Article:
Six years ago, Diane Graves decided to expand her Catlett-based farm business at her 180-acre Moonraker Stable. She boards horses, nurtures fruit trees and grows vegetables and, she said, “I wanted to do something to pollinate the fruit trees.”
So Graves jumped right into honey bees, specifically Apis mellifera. And the learning curve has been steep.
“The first year, I had two hives and lost both,” she sad. “The second year, I had two hives and lost one.”
Still, she kept buzzing along and now has nine successful hives going, with more expected this spring. Not only does she sell wild flower honey (at $8 per pound), she also sells starter hives for those who want to create their own apiary.
At this time of year, the bees hibernate and huddle around the queen for the winter. Bees have a source of central heat: their own bodies. They crowd together in a tight cluster when temperatures drop into the 40s or below, and flex their wing muscles to warm themselves and add heat to the cluster. Phil Craft of Bee Culture Magazine has written that “they can maintain a temperature inside the cluster of between 85 to 95 degrees even when the outside thermometer reads below zero.
“In fact, bees are so efficient at creating their own warmth that, in most places, a healthy colony has no problem dealing with very cold weather without any aid from beekeepers,” he wrote. “All they need is fuel in the form of honey to power their metabolisms. But heat isn’t all they produce. Bees also breathe, and produce moisture that needs an outlet.”
Graves advised: “Beekeepers make sure that this excess moisture from their breathing and metabolism has a way to escape the hive.”
During this downtime of winter, Graves continues her fascination with bees. “I read books and magazines in the winter, you can never learn enough,” she said. “I now know how to keep them alive.”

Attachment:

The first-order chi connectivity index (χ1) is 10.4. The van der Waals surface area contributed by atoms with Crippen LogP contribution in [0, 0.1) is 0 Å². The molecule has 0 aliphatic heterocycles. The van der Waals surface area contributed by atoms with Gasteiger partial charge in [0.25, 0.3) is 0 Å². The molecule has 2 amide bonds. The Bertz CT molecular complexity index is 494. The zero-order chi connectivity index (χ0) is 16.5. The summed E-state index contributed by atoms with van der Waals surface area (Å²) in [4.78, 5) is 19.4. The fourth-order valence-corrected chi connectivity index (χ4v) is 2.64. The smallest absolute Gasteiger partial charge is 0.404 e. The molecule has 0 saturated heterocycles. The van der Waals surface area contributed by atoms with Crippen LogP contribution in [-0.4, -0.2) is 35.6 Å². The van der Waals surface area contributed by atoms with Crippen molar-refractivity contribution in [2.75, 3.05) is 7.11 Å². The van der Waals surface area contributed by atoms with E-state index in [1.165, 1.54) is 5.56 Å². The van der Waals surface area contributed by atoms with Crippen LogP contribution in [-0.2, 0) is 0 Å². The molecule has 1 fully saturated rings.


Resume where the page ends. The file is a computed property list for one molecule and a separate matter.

For beginners thinking about getting into the bee biz, she recommended reading magazines and journals called “Bee Culture’s BEEKeeping,” as well as “Bee Culture” and “American Bee Journal.” Some of the articles include advice on how to label honey; the horizontal two-queen system and details on protective clothing. The equipment and accessories offered for sale are fascinating: ventilated white protective suits, hive tools and anti-bear fencing.
Graves is also a member of the Northern Piedmont Beekeeping Association, which is offering a seven-week beekeeping course. It begins with a meet-and-greet session on Jan. 29 at Verdun Adventure Bound. (See notice on this page.) Graves’ nine hives has a population of about 20,000 each. This will multiply to 60,000 per hive by spring.
But it’s not all pretty flowers, beguiling bees and gooey, sweet honey in this aspect of agriculture. A varmint lurks and wreaks havoc on the hives. It’s called the Varroa destructor, a blood-sucking mite that carries a lethal virus. “It was first identified in 1987 in Wisconsin,” Graves said, adding it eventually found its way here. “It’s the worst parasite to have.”
“Tell everyone to plant wild flowers, because bees love them, “ Graves said. “Even if you don’t keep bees, plant the flowers.”
Vicky Moon can be reached at firstname.lastname@example.org